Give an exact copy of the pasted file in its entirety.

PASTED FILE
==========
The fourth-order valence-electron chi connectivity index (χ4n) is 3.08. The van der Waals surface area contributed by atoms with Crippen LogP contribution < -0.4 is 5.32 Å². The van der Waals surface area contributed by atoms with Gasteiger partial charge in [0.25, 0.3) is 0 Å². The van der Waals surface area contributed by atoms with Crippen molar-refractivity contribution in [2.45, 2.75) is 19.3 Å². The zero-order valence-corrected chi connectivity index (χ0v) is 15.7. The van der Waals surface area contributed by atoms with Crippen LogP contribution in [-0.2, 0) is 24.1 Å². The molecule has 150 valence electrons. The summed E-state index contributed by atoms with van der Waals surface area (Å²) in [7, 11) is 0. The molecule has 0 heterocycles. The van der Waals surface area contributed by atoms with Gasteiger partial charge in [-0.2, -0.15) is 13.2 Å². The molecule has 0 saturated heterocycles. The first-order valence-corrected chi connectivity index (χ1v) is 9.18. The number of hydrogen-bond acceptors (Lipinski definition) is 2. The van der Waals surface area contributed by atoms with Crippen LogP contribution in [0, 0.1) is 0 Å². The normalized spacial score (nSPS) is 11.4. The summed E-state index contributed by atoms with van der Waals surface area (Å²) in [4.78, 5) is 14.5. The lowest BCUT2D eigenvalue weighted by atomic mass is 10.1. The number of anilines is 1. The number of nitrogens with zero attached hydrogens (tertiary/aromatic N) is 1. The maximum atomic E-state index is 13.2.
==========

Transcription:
The fourth-order valence-electron chi connectivity index (χ4n) is 3.08. The van der Waals surface area contributed by atoms with Crippen LogP contribution < -0.4 is 5.32 Å². The van der Waals surface area contributed by atoms with Gasteiger partial charge in [0.25, 0.3) is 0 Å². The van der Waals surface area contributed by atoms with Crippen molar-refractivity contribution in [2.45, 2.75) is 19.3 Å². The zero-order valence-corrected chi connectivity index (χ0v) is 15.7. The van der Waals surface area contributed by atoms with Crippen LogP contribution in [-0.2, 0) is 24.1 Å². The molecule has 150 valence electrons. The summed E-state index contributed by atoms with van der Waals surface area (Å²) in [7, 11) is 0. The molecule has 0 heterocycles. The van der Waals surface area contributed by atoms with Gasteiger partial charge in [-0.2, -0.15) is 13.2 Å². The molecule has 0 saturated heterocycles. The first-order valence-corrected chi connectivity index (χ1v) is 9.18. The number of hydrogen-bond acceptors (Lipinski definition) is 2. The van der Waals surface area contributed by atoms with Crippen LogP contribution in [0, 0.1) is 0 Å². The normalized spacial score (nSPS) is 11.4. The summed E-state index contributed by atoms with van der Waals surface area (Å²) in [4.78, 5) is 14.5. The lowest BCUT2D eigenvalue weighted by atomic mass is 10.1. The number of anilines is 1. The number of nitrogens with zero attached hydrogens (tertiary/aromatic N) is 1. The maximum atomic E-state index is 13.2.